It’s for this reason certain animals and former staples in the UK are fading away and causing people to be desensitised to what actually goes on to produce what ends up on their plate. A perfect example is when I stated I was on the hunt for a few rabbits to experiment with and was met with absolute shock and awe by my friends. ‘That’s just wrong’ or ‘I couldn’t eat a rabbit its just plain sick’ and even ‘Your evil’ which really got to me, as I am not evil!. Less than 50 years ago it was possibly on par with chicken as one of the more commonly eaten meats in England. There are estimated to be over 40 million rabbits in the UK and getting your hands on one isn’t really hard, I got a whole jointed rabbit for £3.50 at my local butchers (Chandlers, Stafford road, Wolverhampton). The meat is darker than chicken, having much more depth in flavour and being more gamey. Although very similar to the untrained tongue, given to any unknowing chicken lover and I am pretty sure I’d get the thumbs up.

If you haven’t tried it yet I would encourage you to give it a go at least once, and if you don’t like it, fair enough, But….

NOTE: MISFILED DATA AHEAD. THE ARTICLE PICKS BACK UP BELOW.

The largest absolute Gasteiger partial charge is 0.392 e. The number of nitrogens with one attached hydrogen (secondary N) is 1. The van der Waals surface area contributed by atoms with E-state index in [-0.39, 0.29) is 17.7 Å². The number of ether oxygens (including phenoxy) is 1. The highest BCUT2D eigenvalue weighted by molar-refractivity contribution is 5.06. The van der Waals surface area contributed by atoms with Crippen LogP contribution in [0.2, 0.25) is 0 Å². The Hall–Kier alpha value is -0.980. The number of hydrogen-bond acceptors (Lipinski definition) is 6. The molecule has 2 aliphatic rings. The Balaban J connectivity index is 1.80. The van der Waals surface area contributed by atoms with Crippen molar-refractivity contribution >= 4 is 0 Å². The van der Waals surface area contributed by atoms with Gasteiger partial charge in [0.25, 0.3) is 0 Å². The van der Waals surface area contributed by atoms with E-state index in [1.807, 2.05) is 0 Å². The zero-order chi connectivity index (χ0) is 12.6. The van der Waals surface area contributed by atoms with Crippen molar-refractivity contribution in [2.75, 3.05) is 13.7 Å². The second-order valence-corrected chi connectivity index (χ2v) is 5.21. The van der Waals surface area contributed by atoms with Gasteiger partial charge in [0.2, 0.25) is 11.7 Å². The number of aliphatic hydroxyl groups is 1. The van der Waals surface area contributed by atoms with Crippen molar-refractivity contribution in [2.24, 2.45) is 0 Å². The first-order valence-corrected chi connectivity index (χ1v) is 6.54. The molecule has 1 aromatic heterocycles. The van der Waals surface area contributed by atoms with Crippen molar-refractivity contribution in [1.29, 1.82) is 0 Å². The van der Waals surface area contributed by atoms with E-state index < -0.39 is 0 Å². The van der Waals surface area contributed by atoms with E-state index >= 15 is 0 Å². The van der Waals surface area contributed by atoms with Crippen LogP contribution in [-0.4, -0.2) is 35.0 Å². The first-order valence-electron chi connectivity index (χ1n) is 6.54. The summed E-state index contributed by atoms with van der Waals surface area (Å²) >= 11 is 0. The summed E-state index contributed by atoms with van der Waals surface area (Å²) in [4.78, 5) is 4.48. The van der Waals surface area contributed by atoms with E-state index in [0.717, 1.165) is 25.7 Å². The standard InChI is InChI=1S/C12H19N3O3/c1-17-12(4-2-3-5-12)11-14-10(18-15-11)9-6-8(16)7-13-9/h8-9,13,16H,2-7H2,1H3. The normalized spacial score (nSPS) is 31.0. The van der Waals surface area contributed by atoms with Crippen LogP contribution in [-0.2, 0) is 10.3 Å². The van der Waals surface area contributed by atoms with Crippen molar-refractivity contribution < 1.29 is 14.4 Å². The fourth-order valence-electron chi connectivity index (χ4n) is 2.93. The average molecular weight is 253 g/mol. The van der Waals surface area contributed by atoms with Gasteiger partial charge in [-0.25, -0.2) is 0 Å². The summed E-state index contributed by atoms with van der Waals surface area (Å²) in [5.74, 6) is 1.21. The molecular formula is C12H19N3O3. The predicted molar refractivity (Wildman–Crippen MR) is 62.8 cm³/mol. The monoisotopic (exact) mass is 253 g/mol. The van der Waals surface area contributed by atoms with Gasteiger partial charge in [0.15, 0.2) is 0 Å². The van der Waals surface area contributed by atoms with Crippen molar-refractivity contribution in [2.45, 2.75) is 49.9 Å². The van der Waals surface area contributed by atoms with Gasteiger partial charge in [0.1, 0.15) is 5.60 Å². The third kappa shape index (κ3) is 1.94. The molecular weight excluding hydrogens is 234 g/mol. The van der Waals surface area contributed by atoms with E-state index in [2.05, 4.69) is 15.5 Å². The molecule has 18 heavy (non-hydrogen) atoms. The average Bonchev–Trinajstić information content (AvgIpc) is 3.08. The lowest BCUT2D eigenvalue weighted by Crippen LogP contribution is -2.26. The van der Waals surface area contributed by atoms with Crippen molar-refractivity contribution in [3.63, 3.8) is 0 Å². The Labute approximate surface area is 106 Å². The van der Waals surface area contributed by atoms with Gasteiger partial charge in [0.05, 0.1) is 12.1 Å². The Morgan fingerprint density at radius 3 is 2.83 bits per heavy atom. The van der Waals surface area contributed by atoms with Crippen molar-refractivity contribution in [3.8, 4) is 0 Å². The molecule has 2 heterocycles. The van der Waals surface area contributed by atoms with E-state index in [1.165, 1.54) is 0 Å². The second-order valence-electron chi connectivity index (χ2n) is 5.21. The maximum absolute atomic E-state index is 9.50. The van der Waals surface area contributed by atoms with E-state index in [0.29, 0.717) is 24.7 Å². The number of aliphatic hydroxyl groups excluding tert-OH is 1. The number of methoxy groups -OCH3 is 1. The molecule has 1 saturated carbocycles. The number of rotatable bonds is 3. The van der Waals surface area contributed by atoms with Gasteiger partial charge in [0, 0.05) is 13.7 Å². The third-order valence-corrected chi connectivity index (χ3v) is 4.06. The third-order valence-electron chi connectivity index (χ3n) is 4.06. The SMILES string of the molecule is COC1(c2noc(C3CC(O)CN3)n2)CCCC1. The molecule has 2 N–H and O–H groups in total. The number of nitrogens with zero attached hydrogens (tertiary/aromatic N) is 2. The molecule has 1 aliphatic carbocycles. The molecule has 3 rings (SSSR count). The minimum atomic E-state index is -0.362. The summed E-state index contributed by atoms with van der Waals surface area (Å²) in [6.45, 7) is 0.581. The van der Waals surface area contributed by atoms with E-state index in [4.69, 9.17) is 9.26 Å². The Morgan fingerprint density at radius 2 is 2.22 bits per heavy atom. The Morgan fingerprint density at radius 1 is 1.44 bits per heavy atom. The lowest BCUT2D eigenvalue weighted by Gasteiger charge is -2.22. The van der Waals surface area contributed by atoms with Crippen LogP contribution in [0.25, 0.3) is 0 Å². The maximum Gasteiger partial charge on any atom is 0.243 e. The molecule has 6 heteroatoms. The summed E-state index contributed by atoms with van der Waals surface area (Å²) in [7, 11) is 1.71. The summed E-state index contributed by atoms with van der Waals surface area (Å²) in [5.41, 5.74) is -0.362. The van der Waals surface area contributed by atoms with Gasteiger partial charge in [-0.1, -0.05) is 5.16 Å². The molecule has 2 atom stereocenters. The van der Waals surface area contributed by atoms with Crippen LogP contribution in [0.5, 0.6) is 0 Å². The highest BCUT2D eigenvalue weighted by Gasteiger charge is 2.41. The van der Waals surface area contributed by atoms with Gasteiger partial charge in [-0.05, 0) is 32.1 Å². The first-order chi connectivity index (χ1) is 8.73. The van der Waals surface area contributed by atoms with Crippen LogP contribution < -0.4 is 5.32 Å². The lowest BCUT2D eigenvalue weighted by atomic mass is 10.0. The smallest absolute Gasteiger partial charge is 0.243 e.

The biggest problem in peoples thinking is this:

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I love animals. I do. I have a pet dog and I’ve had many pets in the past so I can, in one sense understand that the picture above has a certain warmth to it. He’s cute, nobody can deny it. But he still tastes pretty great and in these times of apparent austerity people don’t have the money they used to, while still spending on expensive cuts of meat and overlooking perfectly good alternatives because they used to have of rabbit as a pet when they were 7. I just don’t understand the logic when people eat lamb, but say rabbit is too cute to eat. Its well worth a go, it really is. Rabbit is just one option too, there are a vast range of game birds out there that are less popular today that make great eating like Grouse, Pheasant, Partridge, Wood pigeon or my personal favourite niche bird, Guinea fowl.

Your Lamb shank used to look like this!

Your Lamb shank used to look like this!